Without knowing what to look for, picking sheets can seem like a guessing game. Fabrics are not displayed for customers to feel and many homemakers don't know what terms on the package mean. Here are steps explaining thread count, materials, fibers, weaves and how to check a manufacturer's claims.
Go By Thread Count, Fabric Blend, Weave and Fibers
Determine thread count. This indicates the number of threads per square inch of material. Sheets with thread counts higher than 180 are called "percale." Thread counts between 200 and 400 are associated with softer fabric and greater durability, but softness also depends on materials. Lower thread counts may not wear as well and should be less expensive.
Choose materials. All-cotton sheets soften with washings and repeated use, the way a favorite pair of jeans do. 100% cotton is the softest material available for bedding, but it is prone to wrinkles.
A blend of cotton/polyester will have softness and be wrinkle-free. The more cotton, the softer the sheets will be. Polyester should make up less than 50% of the fabric for the best feel.
Choose the weave.
Sateen sheets, which are shiny because most of the threads are on the surface, have a less durable weave even if they have a high thread count. Pinpoint has only twice the number of threads on the surface as underneath, making it highly durable but lacking in softness.
Look for cotton fiber types. Egyptian cotton is imported from Egypt. It is known for its softness, attributed to long fibers that average 1 3/8 inches. The longer the fiber, the softer the thread. Pima is the name of cotton that is bred for strong fibers from Egyptian plants in the Southern United States; they have an average fiber length of 1 1/2 inches. If the fabric is made up exclusively of U.S. grown Pima cotton, it will bear the certification mark of SuPima, the growers' association. Short fiber foreign cotton may be imported from Greece, India or other countries.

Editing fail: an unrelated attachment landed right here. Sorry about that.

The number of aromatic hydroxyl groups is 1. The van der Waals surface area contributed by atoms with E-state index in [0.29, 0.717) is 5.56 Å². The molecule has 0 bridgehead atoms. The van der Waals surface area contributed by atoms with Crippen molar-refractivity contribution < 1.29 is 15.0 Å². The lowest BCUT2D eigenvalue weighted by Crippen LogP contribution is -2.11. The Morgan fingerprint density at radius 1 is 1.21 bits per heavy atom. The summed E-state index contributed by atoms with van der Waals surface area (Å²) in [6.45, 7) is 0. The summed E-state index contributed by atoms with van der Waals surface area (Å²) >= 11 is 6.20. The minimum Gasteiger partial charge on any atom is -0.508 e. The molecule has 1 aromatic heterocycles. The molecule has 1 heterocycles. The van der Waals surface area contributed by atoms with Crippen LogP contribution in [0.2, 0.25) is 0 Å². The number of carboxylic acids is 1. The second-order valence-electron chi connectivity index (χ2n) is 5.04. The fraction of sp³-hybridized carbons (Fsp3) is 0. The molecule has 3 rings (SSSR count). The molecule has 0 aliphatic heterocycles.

Read the fine print. Check to make sure that if "Egyptian Cotton" shows up in large letters on the front of the package that it doesn't make up only a tiny fraction of actual materials. Higher price is not always an indication of quality, and cheaper products are not always bargains.
Tips & Warnings
- Wash sheets before use to improve softness. Colors and designs might be another factor to consider when buying sheets. Matching sheets perfectly to wall colors and window treatments may limit fabric choices to what is available in a manufacturer's line. Watch for seasonal sales; January is the traditional time that bedding prices drop in stores. Bargains and variety are also available for online shoppers. Determine mattress depth by placing sheets of cardboard above and below a corner and measuring the distance between. This will ensure a good bottom sheet fit. Take the measurements with pillowtops and pads in place.
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